Olympic Pool Outside

Consultation process

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Consultation process

To ensure we developed a facility to best meet the needs of as many groups as possible, we surveyed the community in November 2017 and asked pool users what upgrades they preferred if the pool complex was ever redeveloped.

Recently we’ve also worked with a water sport leaders group driven by a desire to introduce new opportunities to our region and a representative from this group has been added to the Project Reference Group.

A strong and productive relationship has developed with Ngai Tawhiri and hapu representatives will continue to be involved and have meaningful input into the Olympic Pool Complex throughout the project and beyond. 

The consultation process

In 2017, 3 options were presented to the community as part of the draft 2018-2028 Long Term Plan consultation. The options were:

1. Downsize to pay less - featuring an indoor 25m pool and learn to swim/hydrotherapy pool, new administration centre and changing rooms. It would also include a staged upgrade of the outdoor facilities. 

2. Business as usual - repair and maintain existing infrastructure. 

3. A fit for purpose facility - featuring an indoor multi-use 50m pool and learn to swim/hydrotherapy pool, spa zone, new administration centre and change rooms. It would also include a staged upgrade of the outdoor facilities. Council made it known that this was its preferred option.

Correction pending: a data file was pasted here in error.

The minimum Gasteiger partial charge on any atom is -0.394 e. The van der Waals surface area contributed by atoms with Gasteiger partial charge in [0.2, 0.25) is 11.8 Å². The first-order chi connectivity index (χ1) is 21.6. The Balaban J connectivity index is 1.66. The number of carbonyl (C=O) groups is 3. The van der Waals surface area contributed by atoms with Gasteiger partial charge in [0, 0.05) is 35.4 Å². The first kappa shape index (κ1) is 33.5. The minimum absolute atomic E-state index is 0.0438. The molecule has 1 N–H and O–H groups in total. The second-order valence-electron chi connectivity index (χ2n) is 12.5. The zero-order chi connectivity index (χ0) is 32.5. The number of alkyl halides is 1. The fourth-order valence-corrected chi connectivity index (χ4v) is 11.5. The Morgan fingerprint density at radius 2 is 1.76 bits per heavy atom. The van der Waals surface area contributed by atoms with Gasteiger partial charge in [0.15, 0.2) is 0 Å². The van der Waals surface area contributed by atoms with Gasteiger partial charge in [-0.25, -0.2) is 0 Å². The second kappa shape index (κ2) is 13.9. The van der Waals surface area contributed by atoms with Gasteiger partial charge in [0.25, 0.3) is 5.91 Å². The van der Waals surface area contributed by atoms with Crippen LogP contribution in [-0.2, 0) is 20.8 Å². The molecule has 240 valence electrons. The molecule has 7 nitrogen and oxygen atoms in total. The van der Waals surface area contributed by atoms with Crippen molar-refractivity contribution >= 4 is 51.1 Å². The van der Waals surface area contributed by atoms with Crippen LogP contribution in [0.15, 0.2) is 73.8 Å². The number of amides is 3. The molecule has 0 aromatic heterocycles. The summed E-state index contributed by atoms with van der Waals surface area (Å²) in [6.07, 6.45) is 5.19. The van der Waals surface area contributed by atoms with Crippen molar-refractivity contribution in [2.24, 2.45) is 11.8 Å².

We received 293 submissions with 275 being in support of option 3. 
The report to Council on design options 

This option had strong support from the project steering group, the project reference group and community feedback throughout draft Long Term Plan consultation. Rationale included the multi-use benefits, large programmable water area, and the retention of a 50m pool. 

The 2017/18 Project User Reference Group included representatives from the Gisborne District Youth Council, Comet Swim Club, Hauora Tairāwhiti, Turanga Health, Sport Gisborne Tairāwhiti, Positive Aging Trust, Disabled Persons Assembly Tairāwhiti, families with young children, pool users, and the Olympic Pool operations team (Aquatics Service Leader).